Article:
In March 2010 the Centre's Chief Executive, Carol Craig, published The Tears that Made the Clyde: Well-being in Glasgow in which she analyses why the city has such poor health and copious social problems. In it she draws on history, literature, sociology, psychology, economics and politics to help explain Glasgow's particular challenges. In her analysis Carol Craig refers to a variety of structural factors (e.g. housing and unemployment) as well as cultural factors (e.g. beliefs, attitudes to education and gender roles).
This event took many of these themes and made them relevant to anyone interested in well-being or the root causes of worklessness, inequality, family breakdown, ill health, poor educational attainment, drug and alcohol abuse and other social problems which act as barriers to well-being and people's ability to lead good lives.
The event expressly aimed to help our chances of solving contemporary urban problems by helping participants see how many of them interrelate and by -
- helping to widen participants' normal focus of interest and attention
- placing due emphasis on cultural factors such as historical background and belief systems
- giving more prominence to family, gender and relationship issues
- discouraging people from looking for 'silver bullets' or panacea programmes of action which are then discarded when they don't deliver
- showing how centralised, government responses can unwittingly become part of the problem, not the solution
- encouraging policy makers and practitioners to think through how they can tackle the causes of problems rather than treating symptoms
- encouraging more respectful dialogue and giving more depth to collaboration and partnership working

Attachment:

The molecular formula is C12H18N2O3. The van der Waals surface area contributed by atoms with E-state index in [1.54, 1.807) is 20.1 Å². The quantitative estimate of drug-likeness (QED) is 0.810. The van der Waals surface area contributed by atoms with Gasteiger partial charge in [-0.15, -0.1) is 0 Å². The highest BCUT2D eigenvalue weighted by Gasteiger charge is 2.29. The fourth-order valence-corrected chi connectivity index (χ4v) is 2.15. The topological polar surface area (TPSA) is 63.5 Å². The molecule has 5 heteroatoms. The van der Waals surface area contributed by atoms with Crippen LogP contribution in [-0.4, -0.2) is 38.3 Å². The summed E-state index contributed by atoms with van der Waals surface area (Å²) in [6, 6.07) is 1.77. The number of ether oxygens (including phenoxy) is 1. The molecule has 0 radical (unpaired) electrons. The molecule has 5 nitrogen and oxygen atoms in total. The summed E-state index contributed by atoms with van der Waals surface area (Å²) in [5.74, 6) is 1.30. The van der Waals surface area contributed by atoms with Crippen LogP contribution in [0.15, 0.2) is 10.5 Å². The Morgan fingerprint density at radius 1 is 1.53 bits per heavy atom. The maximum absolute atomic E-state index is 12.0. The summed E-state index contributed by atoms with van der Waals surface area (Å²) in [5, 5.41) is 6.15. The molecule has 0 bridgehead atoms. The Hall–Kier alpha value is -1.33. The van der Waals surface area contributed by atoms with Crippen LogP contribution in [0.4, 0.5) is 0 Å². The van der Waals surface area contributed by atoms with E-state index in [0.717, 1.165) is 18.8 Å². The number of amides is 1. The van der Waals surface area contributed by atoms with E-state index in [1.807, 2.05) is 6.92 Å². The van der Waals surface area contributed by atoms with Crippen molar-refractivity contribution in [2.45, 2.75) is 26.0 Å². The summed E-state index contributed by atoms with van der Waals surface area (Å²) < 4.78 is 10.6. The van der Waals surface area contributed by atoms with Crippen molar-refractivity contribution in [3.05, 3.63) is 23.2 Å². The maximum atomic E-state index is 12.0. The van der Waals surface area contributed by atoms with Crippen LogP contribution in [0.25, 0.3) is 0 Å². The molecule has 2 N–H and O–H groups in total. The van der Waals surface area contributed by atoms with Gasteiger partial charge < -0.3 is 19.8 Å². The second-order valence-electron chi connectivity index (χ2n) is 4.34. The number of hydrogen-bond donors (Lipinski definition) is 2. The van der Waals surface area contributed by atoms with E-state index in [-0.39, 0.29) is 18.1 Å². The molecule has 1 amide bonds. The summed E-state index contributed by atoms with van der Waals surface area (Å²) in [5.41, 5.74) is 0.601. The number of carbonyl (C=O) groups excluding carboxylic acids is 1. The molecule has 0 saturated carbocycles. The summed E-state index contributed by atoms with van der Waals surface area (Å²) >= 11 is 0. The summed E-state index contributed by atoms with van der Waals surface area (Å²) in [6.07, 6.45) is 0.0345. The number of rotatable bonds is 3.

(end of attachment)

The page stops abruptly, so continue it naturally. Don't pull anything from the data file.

- forging new, dynamic links across sectors
- encouraging new thinking, learning and independent action.
Following an opening welcome by Baroness Helena Kennedy, a famous barrister and social campaigner who comes from Glasgow, Carol Craig gave an overview of the conference themes in her talk 'Why the long title?'. She then argued why we need to take a more 'integral' approach and set out briefly what that might look like.
The keynote address was then given by the distinguished Harvard University professor William Julius Wilson. Professor Wilson is the leading expert in the USA on the cause of complex inner city problems and his talk on the importance of analysing structural and cultural factors was fundamental to the main conference theme.
Four short presentations then followed . These talks were not designed to lay out a whole, comprehensive agenda but simply to illustrate how various factors contribute to inequality, ill health and social problems. The first was from Professor George Morris who is a lead consultant on Ecological Public Health. Professor Morris talked about the interrelationship of health, well-being and place. Peter Lynas, from the Relationship Foundation based in England, then talked about the importance of relationships and cite some recent research indicating that cohabitation is particularly disadvantageous for women. Professor Susan Deacon, recently charged by the Scottish Government with the task of suggesting ways to take forward the early years agenda in Scotland lay out why this work is vitally important if we are to tackle successfully a range of challenging statistics. Finally, Scotland's Chief Medical Officer, Dr Harry Burns, gave a short presentation on the role of the family in shaping individuals' 'sense of coherence' which is vitally important for well-being and health.
Following lunch participants joined one of six pre-selected break-out sessions which varied in style with some allowing for some additional in-put from speakers and questions on previous conference sessions. However, all had time for discussion and reflection not only on the specific topic but also on the conference themes.
The final half-hour plenary session combined some questions and reflections from participants on how we can follow-up the event and create momentum with a short talk from Professor Phil Hanlon which gave an insightful and inspirational summary of what had happened at the event, linking some of the themes in particular to Scotland's growing problems with drugs and alcohol and how we need to work together to turn this tide.